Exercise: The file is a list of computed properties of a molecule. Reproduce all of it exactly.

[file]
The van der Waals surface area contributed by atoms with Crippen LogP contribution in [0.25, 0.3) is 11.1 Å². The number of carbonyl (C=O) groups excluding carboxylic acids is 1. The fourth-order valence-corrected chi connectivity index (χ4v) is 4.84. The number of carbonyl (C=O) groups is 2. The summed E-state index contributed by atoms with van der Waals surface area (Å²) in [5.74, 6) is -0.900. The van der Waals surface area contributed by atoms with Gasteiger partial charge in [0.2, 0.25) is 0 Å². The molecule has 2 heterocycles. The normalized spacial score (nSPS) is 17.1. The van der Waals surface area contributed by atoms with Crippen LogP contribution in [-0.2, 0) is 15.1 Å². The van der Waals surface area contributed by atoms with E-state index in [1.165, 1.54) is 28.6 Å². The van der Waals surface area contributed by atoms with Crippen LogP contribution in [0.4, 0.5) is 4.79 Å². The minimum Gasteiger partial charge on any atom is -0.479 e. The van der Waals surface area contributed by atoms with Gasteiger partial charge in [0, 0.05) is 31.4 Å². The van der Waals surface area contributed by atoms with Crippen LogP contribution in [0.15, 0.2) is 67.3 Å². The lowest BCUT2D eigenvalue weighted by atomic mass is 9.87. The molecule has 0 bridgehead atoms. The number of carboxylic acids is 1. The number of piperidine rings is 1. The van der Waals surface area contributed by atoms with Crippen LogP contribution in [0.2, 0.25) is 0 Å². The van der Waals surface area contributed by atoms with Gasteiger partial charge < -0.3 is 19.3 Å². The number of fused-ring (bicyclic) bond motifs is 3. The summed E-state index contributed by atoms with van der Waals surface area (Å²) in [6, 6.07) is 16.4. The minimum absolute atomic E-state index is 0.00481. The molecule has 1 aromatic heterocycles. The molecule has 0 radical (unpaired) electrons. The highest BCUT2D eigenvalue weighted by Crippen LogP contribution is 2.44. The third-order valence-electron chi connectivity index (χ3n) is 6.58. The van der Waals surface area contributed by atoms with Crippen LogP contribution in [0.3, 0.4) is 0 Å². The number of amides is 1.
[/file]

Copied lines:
The van der Waals surface area contributed by atoms with Crippen LogP contribution in [0.25, 0.3) is 11.1 Å². The number of carbonyl (C=O) groups excluding carboxylic acids is 1. The fourth-order valence-corrected chi connectivity index (χ4v) is 4.84. The number of carbonyl (C=O) groups is 2. The summed E-state index contributed by atoms with van der Waals surface area (Å²) in [5.74, 6) is -0.900. The van der Waals surface area contributed by atoms with Gasteiger partial charge in [0.2, 0.25) is 0 Å². The molecule has 2 heterocycles. The normalized spacial score (nSPS) is 17.1. The van der Waals surface area contributed by atoms with Crippen LogP contribution in [-0.2, 0) is 15.1 Å². The van der Waals surface area contributed by atoms with E-state index in [1.165, 1.54) is 28.6 Å². The van der Waals surface area contributed by atoms with Crippen LogP contribution in [0.4, 0.5) is 4.79 Å². The minimum Gasteiger partial charge on any atom is -0.479 e. The van der Waals surface area contributed by atoms with Gasteiger partial charge in [0, 0.05) is 31.4 Å². The van der Waals surface area contributed by atoms with Crippen LogP contribution in [0.15, 0.2) is 67.3 Å². The lowest BCUT2D eigenvalue weighted by atomic mass is 9.87. The molecule has 0 bridgehead atoms. The number of carboxylic acids is 1. The number of piperidine rings is 1. The van der Waals surface area contributed by atoms with Crippen LogP contribution in [0.2, 0.25) is 0 Å². The van der Waals surface area contributed by atoms with Gasteiger partial charge < -0.3 is 19.3 Å². The number of fused-ring (bicyclic) bond motifs is 3. The summed E-state index contributed by atoms with van der Waals surface area (Å²) in [6, 6.07) is 16.4. The minimum absolute atomic E-state index is 0.00481. The molecule has 1 aromatic heterocycles. The molecule has 0 radical (unpaired) electrons. The highest BCUT2D eigenvalue weighted by Crippen LogP contribution is 2.44. The third-order valence-electron chi connectivity index (χ3n) is 6.58. The van der Waals surface area contributed by atoms with Crippen LogP contribution in [0.3, 0.4) is 0 Å². The number of amides is 1.